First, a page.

Router to go with Ubiquiti AP

Hey Folks,

I am new to OpenWRT, having finally gotten round to wanting to take more control over my network after moving out of an apartment where the wifi was included. I have lots of experience in tech/networking and enjoy tinkering, so I am looking forward to jumping in.

I'm looking for a router to replace by BT (UK) FTTP Smart Hub 2. The connection speed is 500mbps (don't worry, I've seen the thread about 500mbps-1g connections and my expectations have been appropriately set, I don't mind losing a bit of raw speed for better overall performance and security). This requires PPPoE support. There is an existing ONT that I will plug into from the device WAN port.

I understand that some of the routers that seem 'old' are still very much relevant, but that there isn't yet that next-gen of hardware at the same price point to cater for substantially faster connections; again I am OK with this.

I have no requirement for the home phone service, which I know mandates the use of the ISP router.

My requirements are not super complicated, albeit they do surpass anything I can do with my ISP device:

  • VLAN support is essential (I want private/iot/guest VLANs)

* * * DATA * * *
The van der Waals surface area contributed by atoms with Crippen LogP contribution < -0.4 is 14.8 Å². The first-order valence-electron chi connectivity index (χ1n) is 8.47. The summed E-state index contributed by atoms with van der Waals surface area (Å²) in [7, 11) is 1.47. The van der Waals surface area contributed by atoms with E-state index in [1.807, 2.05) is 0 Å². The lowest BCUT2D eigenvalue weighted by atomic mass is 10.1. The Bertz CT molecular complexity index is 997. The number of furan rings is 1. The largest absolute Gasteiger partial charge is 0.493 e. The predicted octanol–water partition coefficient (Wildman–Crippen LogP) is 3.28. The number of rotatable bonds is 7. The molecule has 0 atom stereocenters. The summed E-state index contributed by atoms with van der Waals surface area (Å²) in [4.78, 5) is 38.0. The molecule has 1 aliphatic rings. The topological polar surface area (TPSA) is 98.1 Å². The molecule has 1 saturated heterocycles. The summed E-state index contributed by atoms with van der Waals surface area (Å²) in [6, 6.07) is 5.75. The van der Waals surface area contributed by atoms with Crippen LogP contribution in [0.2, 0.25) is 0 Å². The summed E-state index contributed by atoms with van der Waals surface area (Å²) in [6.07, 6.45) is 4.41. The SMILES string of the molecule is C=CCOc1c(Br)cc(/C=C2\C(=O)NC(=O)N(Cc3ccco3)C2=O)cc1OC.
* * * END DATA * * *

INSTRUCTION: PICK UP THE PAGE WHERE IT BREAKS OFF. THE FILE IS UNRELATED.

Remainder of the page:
• Stateful firewall
  • Wireguard with policy based routing to send certain VLANs over the VPN exclusively would be a nice to have
  • I will likely combine with NextDNS, so I don't need too much on the box in the way of traffic filtering, etc.
  • Wifi6 is also a nice to have, however, I have a Ubiquti WiFi 6 Pro, so again there is some heavy lifting that can be offloaded, and I can do things like client isolation via that unit
  • I'm new to SQM but it looks like this would be good for me as I work from home and play games, so low latency is important (I get 14-16ms on average as it is though, which is pretty solid)
  • 5ghz support/good performance is essential

I'm trying to ascertain what is the best option that would be suited to this, while being able to take advantage of most of my connection speed and being realistic with expectations.

I keep coming back to the Linksys WRT3200ACM, though this is the most expensive of the devices I've been looking at (£200 here in the UK, but this is acceptable if its actually deemed worth it over other devices)